Ukraine Criticizes US Delays in F-16 Pilot Training

A Ukrainian lawmaker has accused Washington of intentionally delaying the training of Ukrainian F-16 fighter pilots to avoid provoking Moscow.

The US is providing “excuses” for its failure to prepare enough Ukrainian F-16 fighter pilots to assist in the war effort, according to Aleksandra Ustinova, the head of the arms procurement commission in Kiev’s parliament.

Kiev’s backers in the so-called ‘F-16 coalition’ – the US, Belgium, Denmark, Norway, and the Netherlands – have promised to deliver up to 60 American-made aircraft by the end of the year. Ukrainian pilots are being trained in the US and Denmark, while another training program in Romania is planned but has yet to begin.

So far, only eight Ukrainian pilots have completed training at the Morris Air National Guard Base in Tucson, Arizona, Ustinova told the British newspaper The Times in an interview published on Monday. An additional 12 are being trained in Denmark, she added.

The delay in preparation means that Ukraine is likely to only have 20 fully trained F-16 pilots by the end of the year, the lawmaker said. Ukraine previously asked the US for at least ten more slots in the training programs but was rejected, Ustinova noted.

Last week, Politico reported that Kiev’s efforts to get 30 more pilots into Western training facilities have been rejected. Ukrainian pilots have already faced language barrier issues, a senior DOD official told the news outlet. The Tucson base can only train 12 at a time, and Washington already has other countries’ pilots booked, the source added.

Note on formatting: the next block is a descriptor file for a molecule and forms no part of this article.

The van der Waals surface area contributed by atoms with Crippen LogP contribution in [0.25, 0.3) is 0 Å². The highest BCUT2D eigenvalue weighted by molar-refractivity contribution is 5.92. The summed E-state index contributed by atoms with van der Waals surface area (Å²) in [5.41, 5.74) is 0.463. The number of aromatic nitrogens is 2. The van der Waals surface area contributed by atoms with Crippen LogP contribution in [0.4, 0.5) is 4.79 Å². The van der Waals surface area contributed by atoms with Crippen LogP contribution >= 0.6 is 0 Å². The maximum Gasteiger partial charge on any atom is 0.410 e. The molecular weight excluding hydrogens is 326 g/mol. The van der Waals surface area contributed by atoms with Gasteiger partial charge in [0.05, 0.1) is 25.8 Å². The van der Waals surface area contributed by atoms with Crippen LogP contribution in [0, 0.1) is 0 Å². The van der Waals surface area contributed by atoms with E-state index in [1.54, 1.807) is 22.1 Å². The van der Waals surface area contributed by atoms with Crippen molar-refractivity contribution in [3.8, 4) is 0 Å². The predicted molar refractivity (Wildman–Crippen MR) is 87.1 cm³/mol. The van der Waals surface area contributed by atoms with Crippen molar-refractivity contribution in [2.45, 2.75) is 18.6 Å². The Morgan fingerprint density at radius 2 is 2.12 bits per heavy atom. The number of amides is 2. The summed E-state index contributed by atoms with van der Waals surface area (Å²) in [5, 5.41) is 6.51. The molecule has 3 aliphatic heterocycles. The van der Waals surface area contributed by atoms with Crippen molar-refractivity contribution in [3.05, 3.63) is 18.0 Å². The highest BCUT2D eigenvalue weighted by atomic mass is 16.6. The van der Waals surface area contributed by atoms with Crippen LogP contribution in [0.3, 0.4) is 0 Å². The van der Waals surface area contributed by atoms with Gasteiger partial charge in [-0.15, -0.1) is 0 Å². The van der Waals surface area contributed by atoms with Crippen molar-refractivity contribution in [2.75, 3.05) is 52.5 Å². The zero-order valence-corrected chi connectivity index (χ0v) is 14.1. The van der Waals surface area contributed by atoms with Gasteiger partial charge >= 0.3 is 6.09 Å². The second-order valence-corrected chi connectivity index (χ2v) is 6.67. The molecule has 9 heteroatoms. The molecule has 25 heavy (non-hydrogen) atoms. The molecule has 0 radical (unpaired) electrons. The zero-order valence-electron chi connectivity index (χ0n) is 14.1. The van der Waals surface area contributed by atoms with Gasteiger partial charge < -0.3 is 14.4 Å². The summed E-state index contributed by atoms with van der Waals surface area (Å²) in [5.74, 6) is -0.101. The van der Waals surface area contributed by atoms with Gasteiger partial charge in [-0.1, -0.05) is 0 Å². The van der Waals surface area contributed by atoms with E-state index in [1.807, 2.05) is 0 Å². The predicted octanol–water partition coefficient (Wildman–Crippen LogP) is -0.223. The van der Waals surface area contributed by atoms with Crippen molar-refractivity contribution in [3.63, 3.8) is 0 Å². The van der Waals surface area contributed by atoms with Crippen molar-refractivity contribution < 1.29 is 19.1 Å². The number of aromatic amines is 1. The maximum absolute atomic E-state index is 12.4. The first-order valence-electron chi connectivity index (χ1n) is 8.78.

Ustinova questioned the US justification for the delays, suggesting they were deliberate.

“These are not arguments, they are excuses, and they keep coming up with them time and time again,” she stated. The training delays are likely motivated by Washington’s fear that a large-scale presence of US F-16s in the Ukraine conflict could be seen by Moscow as the integration of the country into NATO, Ustinova told The Times. “This is totally political.” 

F-16s are needed to help mitigate the impact of Russian glide bombs on the battlefield, a weapon that has proven devastatingly effective in the Ukraine conflict, Ustinova stressed. “These bombs are huge – from 500 kilos to 1,500 kilos,” and for Kiev, the only solution is to “bring them down is jet-to-jet.”

Moscow has repeatedly warned that Western arms deliveries will not change the course of the conflict, and only prolong it, causing more deaths. The Russian Parliament’s Defense Committee chair, Andrey Kartapolov, replied to Kiev’s statements about plans for some F-16s to be stationed outside Ukraine. Should the aircraft take off from foreign bases and be used to strike at Russian forces, both the jets and the facilities they are stationed at will be considered “legitimate targets,” Kartapolov warned.